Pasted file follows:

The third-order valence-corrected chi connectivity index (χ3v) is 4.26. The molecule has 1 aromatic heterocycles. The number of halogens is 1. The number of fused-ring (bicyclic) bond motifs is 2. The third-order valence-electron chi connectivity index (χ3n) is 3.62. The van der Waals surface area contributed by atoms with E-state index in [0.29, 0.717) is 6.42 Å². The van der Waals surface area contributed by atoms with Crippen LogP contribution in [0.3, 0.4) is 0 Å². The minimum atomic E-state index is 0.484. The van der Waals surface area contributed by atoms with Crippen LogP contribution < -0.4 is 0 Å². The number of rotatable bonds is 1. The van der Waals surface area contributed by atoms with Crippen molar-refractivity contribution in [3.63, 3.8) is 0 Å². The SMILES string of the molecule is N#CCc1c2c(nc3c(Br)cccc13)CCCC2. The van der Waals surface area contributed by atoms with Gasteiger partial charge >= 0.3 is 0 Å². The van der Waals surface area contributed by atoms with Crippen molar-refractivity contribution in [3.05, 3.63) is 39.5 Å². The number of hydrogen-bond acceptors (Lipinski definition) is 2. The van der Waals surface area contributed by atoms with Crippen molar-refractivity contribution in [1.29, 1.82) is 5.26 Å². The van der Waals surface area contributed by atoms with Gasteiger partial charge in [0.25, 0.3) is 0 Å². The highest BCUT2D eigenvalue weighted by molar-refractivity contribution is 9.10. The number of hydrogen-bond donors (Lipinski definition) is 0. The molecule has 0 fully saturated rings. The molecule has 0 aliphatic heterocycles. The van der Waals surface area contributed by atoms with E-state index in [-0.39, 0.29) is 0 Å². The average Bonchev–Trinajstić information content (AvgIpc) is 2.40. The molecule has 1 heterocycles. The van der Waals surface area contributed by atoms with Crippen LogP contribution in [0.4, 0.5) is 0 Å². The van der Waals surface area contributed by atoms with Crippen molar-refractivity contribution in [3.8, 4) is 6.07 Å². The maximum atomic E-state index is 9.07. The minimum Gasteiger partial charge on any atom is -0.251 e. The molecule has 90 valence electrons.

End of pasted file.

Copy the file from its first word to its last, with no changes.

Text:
The third-order valence-corrected chi connectivity index (χ3v) is 4.26. The molecule has 1 aromatic heterocycles. The number of halogens is 1. The number of fused-ring (bicyclic) bond motifs is 2. The third-order valence-electron chi connectivity index (χ3n) is 3.62. The van der Waals surface area contributed by atoms with E-state index in [0.29, 0.717) is 6.42 Å². The van der Waals surface area contributed by atoms with Crippen LogP contribution in [0.3, 0.4) is 0 Å². The minimum atomic E-state index is 0.484. The van der Waals surface area contributed by atoms with Crippen LogP contribution < -0.4 is 0 Å². The number of rotatable bonds is 1. The van der Waals surface area contributed by atoms with Crippen molar-refractivity contribution in [3.63, 3.8) is 0 Å². The SMILES string of the molecule is N#CCc1c2c(nc3c(Br)cccc13)CCCC2. The van der Waals surface area contributed by atoms with Gasteiger partial charge >= 0.3 is 0 Å². The van der Waals surface area contributed by atoms with Crippen molar-refractivity contribution in [3.05, 3.63) is 39.5 Å². The number of hydrogen-bond acceptors (Lipinski definition) is 2. The van der Waals surface area contributed by atoms with Crippen molar-refractivity contribution in [1.29, 1.82) is 5.26 Å². The van der Waals surface area contributed by atoms with Gasteiger partial charge in [0.25, 0.3) is 0 Å². The highest BCUT2D eigenvalue weighted by molar-refractivity contribution is 9.10. The number of hydrogen-bond donors (Lipinski definition) is 0. The molecule has 0 fully saturated rings. The molecule has 0 aliphatic heterocycles. The van der Waals surface area contributed by atoms with E-state index in [-0.39, 0.29) is 0 Å². The average Bonchev–Trinajstić information content (AvgIpc) is 2.40. The molecule has 1 heterocycles. The van der Waals surface area contributed by atoms with Crippen LogP contribution in [0.4, 0.5) is 0 Å². The van der Waals surface area contributed by atoms with Crippen molar-refractivity contribution in [3.8, 4) is 6.07 Å². The maximum atomic E-state index is 9.07. The minimum Gasteiger partial charge on any atom is -0.251 e. The molecule has 90 valence electrons.